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Parker Aerospace Selected For Helicopter Development

Parker Aerospace in Irvine will be playing a key role in a Sikorsky-Boeing team effort to win the prized contract for a new U.S. Army helicopter called Defiant X.

The Sikorsky-Boeing team has selected multiple Parker technologies for its entry in the competition for the award to build the what is called a “Future Long-Range Assault Aircraft,” one which is expected to eventually replace the Army’s aging Black Hawk helicopters.

The agreement with Parker Aerospace covers hydraulics and flight controls.

Financial terms of the partnership were not released.

The Army will choose a winner—after a faceoff between Textron’s Bell and the Sikorsky-Boeing team—later this year, according to DefenseNews.com.

Parker has offices and manufacturing sites in Irvine and foresees major advantages for the local aerospace division if the Sikorsky-Boeing team wins the contract. Sikorsky is a Lockheed Martin company.

1,200 in OC 

Parker Aerospace currently has nearly 1,200 employees in OC, and was No. 6 on the Business Journal’s 2021 ranking of the largest aerospace and defense contractors in Orange County by headcount.

Irvine is home to the company’s Military Flight Controls Division, Fluid Systems Division and Customer Service Operations units.

Parker Aerospace is a business unit of Cleveland-based Parker Hannifin Corp. (NYSE: PH), which was valued around $36 billion as of last week.

Black Hawk, Apache

The innovations in the contract with the Sikorsky-Boeing team include a hydraulic pump system that features lighter weight and less heat rejection, resulting in lower life cycle costs for the U.S. Army.

Overall, the contract covers in technical terms “main hydraulic pumps, auxiliary pumps, flight control modules, main rotor servoactuators, and the hydraulic tail actuation system.”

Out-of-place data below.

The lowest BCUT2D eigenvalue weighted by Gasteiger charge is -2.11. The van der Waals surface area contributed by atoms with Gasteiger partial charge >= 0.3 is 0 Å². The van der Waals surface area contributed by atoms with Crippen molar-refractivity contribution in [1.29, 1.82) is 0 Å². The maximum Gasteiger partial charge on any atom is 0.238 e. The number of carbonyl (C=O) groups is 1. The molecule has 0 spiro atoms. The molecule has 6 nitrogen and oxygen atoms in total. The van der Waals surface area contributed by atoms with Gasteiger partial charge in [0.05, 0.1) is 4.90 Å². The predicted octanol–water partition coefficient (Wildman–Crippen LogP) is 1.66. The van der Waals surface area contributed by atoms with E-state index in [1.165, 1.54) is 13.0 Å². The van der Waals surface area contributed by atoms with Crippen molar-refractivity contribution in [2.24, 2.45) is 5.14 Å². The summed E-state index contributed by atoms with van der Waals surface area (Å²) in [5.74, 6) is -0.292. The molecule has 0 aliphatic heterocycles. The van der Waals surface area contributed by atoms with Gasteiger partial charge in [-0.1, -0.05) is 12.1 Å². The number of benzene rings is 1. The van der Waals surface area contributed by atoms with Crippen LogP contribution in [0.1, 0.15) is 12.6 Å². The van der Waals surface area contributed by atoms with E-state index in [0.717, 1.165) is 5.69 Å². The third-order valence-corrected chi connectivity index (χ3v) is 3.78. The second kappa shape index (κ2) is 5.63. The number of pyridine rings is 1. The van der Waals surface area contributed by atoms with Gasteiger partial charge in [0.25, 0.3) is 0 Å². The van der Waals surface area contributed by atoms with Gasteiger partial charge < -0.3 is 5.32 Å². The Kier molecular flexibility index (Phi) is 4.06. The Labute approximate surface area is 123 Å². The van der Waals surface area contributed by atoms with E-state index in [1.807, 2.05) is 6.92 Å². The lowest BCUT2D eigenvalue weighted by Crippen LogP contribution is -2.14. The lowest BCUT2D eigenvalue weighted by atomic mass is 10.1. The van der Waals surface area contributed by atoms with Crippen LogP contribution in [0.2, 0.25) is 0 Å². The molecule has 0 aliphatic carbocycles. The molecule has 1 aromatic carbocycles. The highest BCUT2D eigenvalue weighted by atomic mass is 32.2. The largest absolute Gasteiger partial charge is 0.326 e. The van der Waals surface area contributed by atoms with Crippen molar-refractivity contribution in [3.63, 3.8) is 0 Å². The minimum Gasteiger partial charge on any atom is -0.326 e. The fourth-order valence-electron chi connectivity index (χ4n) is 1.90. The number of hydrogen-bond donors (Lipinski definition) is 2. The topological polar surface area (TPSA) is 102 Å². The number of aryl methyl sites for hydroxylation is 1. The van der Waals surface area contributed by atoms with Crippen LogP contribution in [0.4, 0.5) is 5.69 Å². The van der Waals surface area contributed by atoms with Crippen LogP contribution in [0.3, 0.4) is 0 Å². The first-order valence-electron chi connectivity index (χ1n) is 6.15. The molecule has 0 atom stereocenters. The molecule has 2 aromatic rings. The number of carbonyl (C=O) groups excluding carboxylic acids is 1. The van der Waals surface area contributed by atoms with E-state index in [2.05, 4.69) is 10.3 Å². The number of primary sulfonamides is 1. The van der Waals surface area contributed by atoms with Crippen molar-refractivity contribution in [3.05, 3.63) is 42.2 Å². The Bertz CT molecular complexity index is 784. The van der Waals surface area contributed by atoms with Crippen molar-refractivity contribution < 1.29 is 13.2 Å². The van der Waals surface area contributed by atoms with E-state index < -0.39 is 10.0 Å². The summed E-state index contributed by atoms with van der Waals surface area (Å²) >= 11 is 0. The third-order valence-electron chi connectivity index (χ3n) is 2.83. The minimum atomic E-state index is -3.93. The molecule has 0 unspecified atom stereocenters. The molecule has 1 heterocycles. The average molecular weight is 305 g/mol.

“We have a proud history of supporting Sikorsky, Boeing and the U.S. Army on our long-running Black Hawk and Apache helicopter programs, with products assembled in our Irvine” facility, Steve O’Connor, general manager of Parker Aerospace Military Flight Controls Division, told the Business Journal on April 4.

He added: “This is a chance for us to combine our latest technology with the historical robustness of our flight control actuation products for the benefit of the U.S. military, and look forward to the future of the Defiant X program.”

O’Connor is based in Irvine.

Parker Aerospace has seven divisions in 44 facilities in the Americas, Asia, Europe, and the Middle East.

The company specializes in a wide array of aircraft research, design and manufacturing, including flight controls, hydraulic systems, fuel, fluid conveyance, ducting, exhaust air management, and lubrication.

Its products are used on aircraft manufactured around the world, including commercial transports, military transports and fixed-wing aircraft, regional and business aircraft, general aviation, helicopters, missiles, and drones.

Ukraine Work?

Orange County counts a wide variety of aerospace companies with operations here, including Boeing, Raytheon and Panasonic Avionics Corp. and fast-growing Anduril Industries.

Anduril’s products include helicopter-like drones for military use.

Tech industry website Wired.com quoted Anduril founder Palmer Luckey on March 16 as saying that Ukraine President Volodymyr Zelensky reached out to him “way ahead of most world leaders” years ago and said he last saw him two years ago.

When Wired then asked Luckey if he and his company were “involved in the war,” Luckey was quoted as saying: “I can’t say one way or the other. I will say we’ve designed our technology to be specifically relevant to exactly these challenges.” 

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Kevin Costelloe
Kevin Costelloe
Tech reporter at Orange County Business Journal

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